Humor in Surveying: A Lesson Learned Is a Lesson Used
Professional Surveyor Magazine - January 2004
Gary A. Durbin, PLS
Surveyors, as a group, often have similar interests because of the type of work we do and the mutual satisfaction we get from "solving the puzzle." My rodman, Curtis, and I have found that we share many interests including the type of television programs we tune into. The surveyor's need for knowledge of history and the tricks of survival in the forest, swamp, and woodlands, have affected what I watch on television. I will often be channel surfing and find a history show or wilderness program and get caught up in the content.
A few months ago, a program was being broadcast on how to survive difficult situations. The show was about a man who was walking on a mud flat and sunk in to his waist, trapping himself. The man went through great difficulties and trauma before he was freed with outside help. The program went on explain how the man could have freed himself if he found himself in such a situation again. While talking about the show the next day, I learned that Curtis had also seen the program. This program stuck with me because years before a survey crew member had been trapped in the same way and it had taken a bulldozer and two team members to pull him out, in the process causing injury to his back.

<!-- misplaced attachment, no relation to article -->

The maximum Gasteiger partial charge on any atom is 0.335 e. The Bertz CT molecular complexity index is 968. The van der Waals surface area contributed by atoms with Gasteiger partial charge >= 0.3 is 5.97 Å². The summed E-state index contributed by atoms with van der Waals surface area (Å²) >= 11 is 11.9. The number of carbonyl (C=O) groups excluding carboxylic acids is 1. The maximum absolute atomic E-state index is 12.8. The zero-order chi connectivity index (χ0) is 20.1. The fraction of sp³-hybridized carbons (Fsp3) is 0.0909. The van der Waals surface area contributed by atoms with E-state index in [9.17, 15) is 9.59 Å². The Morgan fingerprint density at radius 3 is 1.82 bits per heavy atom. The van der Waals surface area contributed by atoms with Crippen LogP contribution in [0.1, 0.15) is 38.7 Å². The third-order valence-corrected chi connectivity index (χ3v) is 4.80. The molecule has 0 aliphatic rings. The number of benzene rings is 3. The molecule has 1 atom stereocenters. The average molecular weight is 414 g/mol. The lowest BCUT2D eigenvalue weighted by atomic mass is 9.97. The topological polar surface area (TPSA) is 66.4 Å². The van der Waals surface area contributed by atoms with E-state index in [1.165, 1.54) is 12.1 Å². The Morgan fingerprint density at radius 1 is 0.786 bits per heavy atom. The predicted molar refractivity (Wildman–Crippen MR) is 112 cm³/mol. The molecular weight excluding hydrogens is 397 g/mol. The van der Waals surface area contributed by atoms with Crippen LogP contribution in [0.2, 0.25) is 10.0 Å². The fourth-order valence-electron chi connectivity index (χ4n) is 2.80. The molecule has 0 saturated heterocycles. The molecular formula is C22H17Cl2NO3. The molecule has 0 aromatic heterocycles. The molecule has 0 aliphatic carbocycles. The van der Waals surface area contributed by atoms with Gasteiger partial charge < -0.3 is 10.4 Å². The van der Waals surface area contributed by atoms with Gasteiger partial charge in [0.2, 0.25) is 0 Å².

Recently my rodman, Curtis, and I were surveying in the Back Bay of Biloxi. The job was to establish a Mean High Water line along a quarter mile of shoreline. We had established an elevation to locate said line and I moved to a point out into the marsh grass to establish a traverse point from which to locate this boundary. In the process of wading into the marsh grass, I stepped slowly and carefully 60 to 70 feet out to find a good field of view, and also to give the creepy crawlers time to vacate.
I stepped out and suddenly found myself sliding straight down. My heart went to my throat wondering how deep the hole would be. I stopped, waist deep, with my instrument on my shoulder. My first reaction was to panic, thinking I could slide further in, I quickly yelled for Curtis, about 150 feet away to come quick, he yelled back asking if I had fallen down. I answered "No, I am in a hole and sinking." He moved quickly to my position and took the instrument from me. He then reminded me that we had seen the program showing us how to get out of just this kind of predicament. With his coaching I sat down in the mud and leaned back spreading my arms to distribute the weight, and then began to raise my legs from their sunken position. I raised one leg, then another, until they were both in a position as if floating on the mud. Then I rolled on my side and began crawling until I was on top of the sawgrass.
After a few moments of reflection I asked Curtis what his next idea would have been. He answered that he didn't know but he couldn't swim anyway.
I never would have imagined, as I sat watching that TV show, that I would be using the survival skills described the very next day! But, as Milton Denny wrote in his last article in The Mississippi Surveyor, "Life is a matter of learning lessons."
is a licensed land surveyor and the owner of North Bay Surveying in Biloxi, Mississippi.
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